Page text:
Authenticity and adaptation: native title claim in the South West of Western Australia

Abstract : Since the 1990s, the Noongar, the Aborigines of the South West of Western Australia, have been engaged in Native Title claims over their land and are actually negotiating with the State Government of Western Australia to settle these claims. Colonisation had a deep and devastating impact on the Noongar, white settlement and intensive farming often forced them out of their land or pushed them into adapting their traditional way of life to survive. Nowadays, most of the land is held in private property by white Australians and the Noongar are marginalised. The claiming process raises discourses of authenticity, belonging and adaptation. On the one hand, the white Australians are anxious of the impact that such a recognition could have on a land that officially belongs to them. Some feel guilty for the dispossession their ancestors have caused on the traditional land owners, others are resentful of the Noongar community which they consider has lost its traditional culture. On the other hand, the Noongar are required to prove their authenticity and the continuity of their culture in order to be recognised as the traditional owners of the South West and be granted land rights. While trying to demonstrate that their culture has survived thanks to its flexibility and capacity of adaptation, the Noongar have also engaged themselves in the revival of certain traditional customs and features and some family groups are arguing around issues of authenticity. This paper explores the mobilisations, interactions and impacts of these conflicting perspectives and discourses.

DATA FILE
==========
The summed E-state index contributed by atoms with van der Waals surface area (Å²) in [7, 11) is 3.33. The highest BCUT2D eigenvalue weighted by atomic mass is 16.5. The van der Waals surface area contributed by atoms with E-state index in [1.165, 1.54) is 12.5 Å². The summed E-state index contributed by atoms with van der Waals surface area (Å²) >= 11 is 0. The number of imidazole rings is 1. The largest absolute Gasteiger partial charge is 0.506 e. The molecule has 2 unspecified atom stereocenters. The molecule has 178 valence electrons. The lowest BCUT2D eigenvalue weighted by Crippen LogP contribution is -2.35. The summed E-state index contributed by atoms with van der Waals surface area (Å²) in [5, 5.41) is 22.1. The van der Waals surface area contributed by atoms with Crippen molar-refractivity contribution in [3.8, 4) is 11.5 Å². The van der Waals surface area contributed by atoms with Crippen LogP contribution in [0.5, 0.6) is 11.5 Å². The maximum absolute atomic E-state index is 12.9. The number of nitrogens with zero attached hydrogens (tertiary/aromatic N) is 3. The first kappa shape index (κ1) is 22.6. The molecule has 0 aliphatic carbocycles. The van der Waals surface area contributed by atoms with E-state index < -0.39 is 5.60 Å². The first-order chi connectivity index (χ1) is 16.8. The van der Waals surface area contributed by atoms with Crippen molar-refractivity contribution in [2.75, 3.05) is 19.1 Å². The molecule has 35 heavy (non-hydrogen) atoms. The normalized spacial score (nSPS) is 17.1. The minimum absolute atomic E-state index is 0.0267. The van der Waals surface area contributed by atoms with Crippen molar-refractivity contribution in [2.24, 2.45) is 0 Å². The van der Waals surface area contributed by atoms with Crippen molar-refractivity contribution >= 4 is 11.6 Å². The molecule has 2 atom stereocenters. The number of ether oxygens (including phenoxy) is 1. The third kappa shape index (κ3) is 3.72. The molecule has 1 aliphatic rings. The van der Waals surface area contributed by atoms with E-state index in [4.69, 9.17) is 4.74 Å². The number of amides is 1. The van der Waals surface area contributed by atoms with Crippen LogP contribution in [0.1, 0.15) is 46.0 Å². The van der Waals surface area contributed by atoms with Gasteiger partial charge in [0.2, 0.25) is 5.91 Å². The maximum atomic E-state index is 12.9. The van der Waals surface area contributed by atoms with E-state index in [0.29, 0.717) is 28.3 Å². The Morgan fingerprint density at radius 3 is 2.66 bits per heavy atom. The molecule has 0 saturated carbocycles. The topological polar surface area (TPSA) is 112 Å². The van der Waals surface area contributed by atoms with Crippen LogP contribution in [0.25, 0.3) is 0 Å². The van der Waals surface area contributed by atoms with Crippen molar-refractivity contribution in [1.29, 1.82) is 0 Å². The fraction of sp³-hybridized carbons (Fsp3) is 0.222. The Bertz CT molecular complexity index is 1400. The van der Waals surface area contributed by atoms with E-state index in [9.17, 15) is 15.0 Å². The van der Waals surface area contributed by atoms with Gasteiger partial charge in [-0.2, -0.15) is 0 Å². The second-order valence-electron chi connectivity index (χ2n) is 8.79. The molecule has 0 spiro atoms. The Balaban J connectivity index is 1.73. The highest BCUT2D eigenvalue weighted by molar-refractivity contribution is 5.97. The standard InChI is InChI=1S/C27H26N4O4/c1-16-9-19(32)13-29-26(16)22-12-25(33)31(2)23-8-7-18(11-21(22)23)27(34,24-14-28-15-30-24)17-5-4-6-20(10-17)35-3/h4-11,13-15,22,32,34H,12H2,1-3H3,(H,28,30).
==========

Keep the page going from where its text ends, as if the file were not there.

Complete list of metadatas
Contributor : Virginie Bernard <>
Submitted on : Saturday, August 17, 2013 - 12:37:40 PM
Last modification on : Thursday, January 18, 2018 - 1:31:37 AM


  • HAL Id : halshs-00851729, version 1



Virginie Bernard. Authenticity and adaptation: native title claim in the South West of Western Australia. "Evolving humanity, emerging worlds" - The 17th World Congress of the IUAES, The International Union of Anthropological and Ethnological Sciences (IUAES), Aug 2013, Manchester, United Kingdom. ⟨halshs-00851729⟩



Record views